SB 1518 Evaluate building codes to decarbonize

Signed into Law by Gov Brown on 3-17-22
Emergency Clause used
Status (overview) of bill:

This bill establish Task Force on Resilient Efficient Buildings for the purpose of identifying and evaluating policies related to building codes and building decarbonization for new and existing buildings that would enable the state to meet greenhouse gas emissions reduction goals and to make policy recommendations to the interim committees for 2023 regular session.

Fiscal Responsibility
Appropriated $279,359 General Funds to support the functions of the Task Force on Resilient Efficient Buildings with subject matter expertise, organizational support, and coordination with the contractor for services.

Limited Government
Codes to increase efficiency of new buildings are adopted statewide in Oregon as part of the building code adoption process. Energy codes are a subset of building codes, which establish baseline requirements and govern building construction. Energy codes and standards set minimum efficiency requirements for new and renovated buildings, assuring reductions in energy use and emissions over the life of the building. Under existing statute, ORS 455.500, the Director of the Department of Consumer and Business Services (DCBS), in consultation with the appropriate advisory boards, is required to adopt, amend, and administer a Reach Code designed to increase energy efficiency in buildings that are newly constructed, reconstructed, altered, or repaired. The Reach Code is an aspirational efficiency code that builders can choose to use, and local governments are required to accept projects built to the Reach Code. Current laws have not been in place long enough to record the effectiveness for a task force to evaluate. It’s an excuse to increase constraints without viable cause.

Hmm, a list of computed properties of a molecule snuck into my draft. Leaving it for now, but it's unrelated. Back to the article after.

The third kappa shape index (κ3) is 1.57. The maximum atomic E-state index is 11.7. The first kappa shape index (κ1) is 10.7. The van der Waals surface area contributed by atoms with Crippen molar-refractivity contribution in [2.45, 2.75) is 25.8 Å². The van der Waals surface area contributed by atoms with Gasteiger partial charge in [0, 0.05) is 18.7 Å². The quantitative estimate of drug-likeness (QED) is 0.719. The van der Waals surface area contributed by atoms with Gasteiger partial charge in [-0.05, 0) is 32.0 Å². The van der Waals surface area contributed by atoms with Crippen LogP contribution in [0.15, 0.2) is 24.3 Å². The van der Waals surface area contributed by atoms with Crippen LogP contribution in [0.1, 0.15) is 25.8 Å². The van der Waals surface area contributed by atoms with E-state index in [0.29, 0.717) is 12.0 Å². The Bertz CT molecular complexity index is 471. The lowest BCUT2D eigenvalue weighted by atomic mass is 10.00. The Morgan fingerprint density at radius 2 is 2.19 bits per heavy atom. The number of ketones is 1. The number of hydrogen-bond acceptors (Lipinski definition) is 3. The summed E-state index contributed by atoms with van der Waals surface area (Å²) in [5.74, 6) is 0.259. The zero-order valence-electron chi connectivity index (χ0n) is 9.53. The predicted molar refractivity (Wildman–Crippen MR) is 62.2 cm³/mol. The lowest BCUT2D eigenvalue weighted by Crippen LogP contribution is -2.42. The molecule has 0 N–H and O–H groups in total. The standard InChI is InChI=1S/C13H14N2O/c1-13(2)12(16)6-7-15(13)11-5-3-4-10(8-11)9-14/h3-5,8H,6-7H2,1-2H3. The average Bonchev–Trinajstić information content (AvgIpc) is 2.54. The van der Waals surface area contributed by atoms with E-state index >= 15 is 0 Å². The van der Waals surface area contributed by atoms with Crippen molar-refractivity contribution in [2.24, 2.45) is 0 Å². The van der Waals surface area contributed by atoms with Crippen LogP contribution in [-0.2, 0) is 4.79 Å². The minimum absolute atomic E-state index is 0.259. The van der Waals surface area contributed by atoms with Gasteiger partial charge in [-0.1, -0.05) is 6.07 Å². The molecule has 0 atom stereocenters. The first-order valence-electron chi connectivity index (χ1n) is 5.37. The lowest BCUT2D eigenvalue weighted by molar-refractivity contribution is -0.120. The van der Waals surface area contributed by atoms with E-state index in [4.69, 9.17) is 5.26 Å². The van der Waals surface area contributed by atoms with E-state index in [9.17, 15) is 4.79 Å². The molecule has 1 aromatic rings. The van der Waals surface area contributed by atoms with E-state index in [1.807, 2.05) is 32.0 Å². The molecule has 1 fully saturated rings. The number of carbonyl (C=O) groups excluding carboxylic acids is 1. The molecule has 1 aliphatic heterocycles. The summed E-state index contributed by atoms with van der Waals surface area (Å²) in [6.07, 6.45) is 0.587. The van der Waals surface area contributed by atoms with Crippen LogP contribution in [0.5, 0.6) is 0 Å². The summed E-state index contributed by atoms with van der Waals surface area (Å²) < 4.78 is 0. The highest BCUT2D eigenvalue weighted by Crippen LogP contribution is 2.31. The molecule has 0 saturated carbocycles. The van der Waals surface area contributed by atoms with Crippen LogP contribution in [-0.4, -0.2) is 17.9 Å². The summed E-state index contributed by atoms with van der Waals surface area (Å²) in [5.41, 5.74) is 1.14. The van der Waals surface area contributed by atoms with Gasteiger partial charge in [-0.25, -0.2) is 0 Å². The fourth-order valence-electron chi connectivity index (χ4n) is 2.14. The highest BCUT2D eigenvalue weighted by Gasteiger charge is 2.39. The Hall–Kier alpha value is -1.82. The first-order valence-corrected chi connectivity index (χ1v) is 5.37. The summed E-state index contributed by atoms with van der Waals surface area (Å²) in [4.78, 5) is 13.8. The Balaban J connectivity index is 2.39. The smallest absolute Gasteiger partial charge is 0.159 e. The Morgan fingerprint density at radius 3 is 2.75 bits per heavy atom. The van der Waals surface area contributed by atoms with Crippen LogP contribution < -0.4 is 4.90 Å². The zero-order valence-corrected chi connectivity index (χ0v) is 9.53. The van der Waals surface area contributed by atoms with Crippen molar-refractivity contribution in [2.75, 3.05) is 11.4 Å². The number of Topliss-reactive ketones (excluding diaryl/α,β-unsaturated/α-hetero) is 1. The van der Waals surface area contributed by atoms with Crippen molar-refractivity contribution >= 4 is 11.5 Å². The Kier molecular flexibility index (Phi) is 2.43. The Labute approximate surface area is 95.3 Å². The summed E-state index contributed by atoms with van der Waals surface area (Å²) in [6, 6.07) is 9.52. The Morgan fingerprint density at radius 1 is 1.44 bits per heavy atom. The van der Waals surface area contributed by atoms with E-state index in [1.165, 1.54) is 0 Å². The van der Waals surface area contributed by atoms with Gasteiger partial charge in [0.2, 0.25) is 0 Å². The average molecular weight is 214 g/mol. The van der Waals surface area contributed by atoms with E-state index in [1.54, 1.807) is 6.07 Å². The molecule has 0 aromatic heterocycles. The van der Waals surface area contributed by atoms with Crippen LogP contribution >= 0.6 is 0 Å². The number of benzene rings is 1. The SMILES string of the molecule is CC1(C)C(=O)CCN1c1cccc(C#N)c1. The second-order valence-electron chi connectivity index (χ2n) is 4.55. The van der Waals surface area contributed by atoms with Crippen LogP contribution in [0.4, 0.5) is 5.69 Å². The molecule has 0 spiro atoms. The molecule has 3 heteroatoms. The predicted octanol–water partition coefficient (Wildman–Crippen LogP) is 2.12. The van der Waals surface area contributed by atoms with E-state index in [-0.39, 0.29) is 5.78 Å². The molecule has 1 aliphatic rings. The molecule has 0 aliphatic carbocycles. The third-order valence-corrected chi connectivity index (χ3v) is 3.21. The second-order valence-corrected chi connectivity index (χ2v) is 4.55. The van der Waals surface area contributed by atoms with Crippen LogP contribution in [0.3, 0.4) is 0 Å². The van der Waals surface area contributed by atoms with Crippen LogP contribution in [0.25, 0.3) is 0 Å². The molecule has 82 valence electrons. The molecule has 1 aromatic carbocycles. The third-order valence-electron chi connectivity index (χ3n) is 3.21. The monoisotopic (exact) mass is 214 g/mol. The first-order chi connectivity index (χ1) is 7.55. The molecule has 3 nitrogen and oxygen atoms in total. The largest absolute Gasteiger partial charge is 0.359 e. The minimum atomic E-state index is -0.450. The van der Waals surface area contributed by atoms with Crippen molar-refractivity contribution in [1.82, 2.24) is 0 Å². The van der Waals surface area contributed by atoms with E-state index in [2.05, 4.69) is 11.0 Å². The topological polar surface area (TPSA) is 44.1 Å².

1. Linda Fravel says:

    Oregon is already one of the hardest states to build in due to regulations. Stop this “green” drive that will only drive-up costs and is “make do” work. DH Horton Builders have already pointed out these issues here in Oregon.

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